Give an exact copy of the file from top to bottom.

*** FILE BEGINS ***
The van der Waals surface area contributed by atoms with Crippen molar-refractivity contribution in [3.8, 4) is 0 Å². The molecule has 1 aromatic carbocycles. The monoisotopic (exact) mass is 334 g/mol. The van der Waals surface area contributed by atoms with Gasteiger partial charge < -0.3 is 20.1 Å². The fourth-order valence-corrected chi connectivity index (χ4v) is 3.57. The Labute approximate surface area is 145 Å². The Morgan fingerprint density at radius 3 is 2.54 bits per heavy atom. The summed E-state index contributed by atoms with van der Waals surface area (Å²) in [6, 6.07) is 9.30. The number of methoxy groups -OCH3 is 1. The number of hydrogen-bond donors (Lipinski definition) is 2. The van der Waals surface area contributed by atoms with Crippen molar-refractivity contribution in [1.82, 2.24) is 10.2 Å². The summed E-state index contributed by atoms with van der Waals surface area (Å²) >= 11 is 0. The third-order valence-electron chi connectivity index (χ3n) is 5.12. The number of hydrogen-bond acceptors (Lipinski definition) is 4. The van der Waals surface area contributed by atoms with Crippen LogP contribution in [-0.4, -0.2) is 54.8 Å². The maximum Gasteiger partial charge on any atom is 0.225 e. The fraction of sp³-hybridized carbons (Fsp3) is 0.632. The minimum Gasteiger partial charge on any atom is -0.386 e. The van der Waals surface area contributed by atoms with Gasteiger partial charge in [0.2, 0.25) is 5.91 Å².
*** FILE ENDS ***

The van der Waals surface area contributed by atoms with Crippen molar-refractivity contribution in [3.8, 4) is 0 Å². The molecule has 1 aromatic carbocycles. The monoisotopic (exact) mass is 334 g/mol. The van der Waals surface area contributed by atoms with Gasteiger partial charge < -0.3 is 20.1 Å². The fourth-order valence-corrected chi connectivity index (χ4v) is 3.57. The Labute approximate surface area is 145 Å². The Morgan fingerprint density at radius 3 is 2.54 bits per heavy atom. The summed E-state index contributed by atoms with van der Waals surface area (Å²) in [6, 6.07) is 9.30. The number of methoxy groups -OCH3 is 1. The number of hydrogen-bond donors (Lipinski definition) is 2. The van der Waals surface area contributed by atoms with Crippen molar-refractivity contribution in [1.82, 2.24) is 10.2 Å². The summed E-state index contributed by atoms with van der Waals surface area (Å²) >= 11 is 0. The third-order valence-electron chi connectivity index (χ3n) is 5.12. The number of hydrogen-bond acceptors (Lipinski definition) is 4. The van der Waals surface area contributed by atoms with Crippen LogP contribution in [-0.4, -0.2) is 54.8 Å². The maximum Gasteiger partial charge on any atom is 0.225 e. The fraction of sp³-hybridized carbons (Fsp3) is 0.632. The minimum Gasteiger partial charge on any atom is -0.386 e. The van der Waals surface area contributed by atoms with Gasteiger partial charge in [0.2, 0.25) is 5.91 Å².